Conspicuous Consumption: Food TV and the Louvre Experience
“Out of the Kitchen, Onto the Couch” is an essay by Michael Pollan recently published in The New York Times Magazine. I am the “couch” part of this article. Top Chef, Chopped, Iron Chef , Ace of Cakes, The Next Food Network Star, and Hell’s Kitchen are shows that regularly consume my time and conversations. It is easy to justify this behavior with the notion that food television is educational; I am learning about the existence of ingredients, cooking techniques, and general food-related vocabulary. Not surprisingly, I rarely cook anything more complex than pasta with store-bought Cabernet marinara sauce.
Judging round, Burger Quickfire Challenge, Top Chef Masters (Bravo)
I learn very little from food television in terms of actual cooking. The majority of my “participation” comes in the form of debating how the “Top Chef Master” will inevitably be Hubert Keller or the merciless inclusion of grape jelly in the Chopped appetizer basket. Pollan’s article suggests I am not alone:
“What we mainly learn about on the Food Network in prime time is culinary fashion… these shows take the fear — the social anxiety — out of ordering in restaurants… Then, at the judges’ table, we learn how to taste and how to talk about food. For viewers, these shows have become less about the production of high-end food than about its consumption — including its conspicuous consumption.” (New York Times Magazine, 02 Aug 2009)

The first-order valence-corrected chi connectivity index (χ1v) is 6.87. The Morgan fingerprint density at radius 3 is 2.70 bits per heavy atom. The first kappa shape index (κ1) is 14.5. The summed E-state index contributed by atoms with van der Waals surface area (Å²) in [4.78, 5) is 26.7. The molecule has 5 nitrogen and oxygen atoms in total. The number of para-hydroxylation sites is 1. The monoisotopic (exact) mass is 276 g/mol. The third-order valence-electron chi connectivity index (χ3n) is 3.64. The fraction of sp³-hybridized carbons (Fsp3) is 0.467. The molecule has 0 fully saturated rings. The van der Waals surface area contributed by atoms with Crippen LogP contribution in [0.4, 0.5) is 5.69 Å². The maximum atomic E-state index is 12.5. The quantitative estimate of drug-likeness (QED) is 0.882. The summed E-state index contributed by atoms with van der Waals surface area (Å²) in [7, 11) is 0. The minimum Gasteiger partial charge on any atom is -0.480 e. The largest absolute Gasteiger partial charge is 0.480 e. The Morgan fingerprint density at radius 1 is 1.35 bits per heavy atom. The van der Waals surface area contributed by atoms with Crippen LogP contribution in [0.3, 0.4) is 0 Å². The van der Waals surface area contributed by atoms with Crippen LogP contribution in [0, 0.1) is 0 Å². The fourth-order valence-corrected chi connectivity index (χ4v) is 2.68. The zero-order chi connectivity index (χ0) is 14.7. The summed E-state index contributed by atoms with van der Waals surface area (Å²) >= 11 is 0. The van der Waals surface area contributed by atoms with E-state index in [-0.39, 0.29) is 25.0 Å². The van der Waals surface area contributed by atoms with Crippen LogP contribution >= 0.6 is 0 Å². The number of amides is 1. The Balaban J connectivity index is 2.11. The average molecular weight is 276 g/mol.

“Conspicuous consumption” implies a changed role of the viewer, who now behaves as a spectator or voyeur rather than as a direct participant. We are invited into the creative process, the eating, and the critical response. The presentation of a final product once reserved for the end of a cooking show is now a constant focus across “reality”-based food television and often occurs multiple times throughout single episodes. Aesthetics also takes an increasingly important role. This is likely because the visual appearance of a dish is one of the only judging criterion viewers can participate in from a distance; taste is a lost sense in the television world.
Dessert round, Chopped (The Food Network)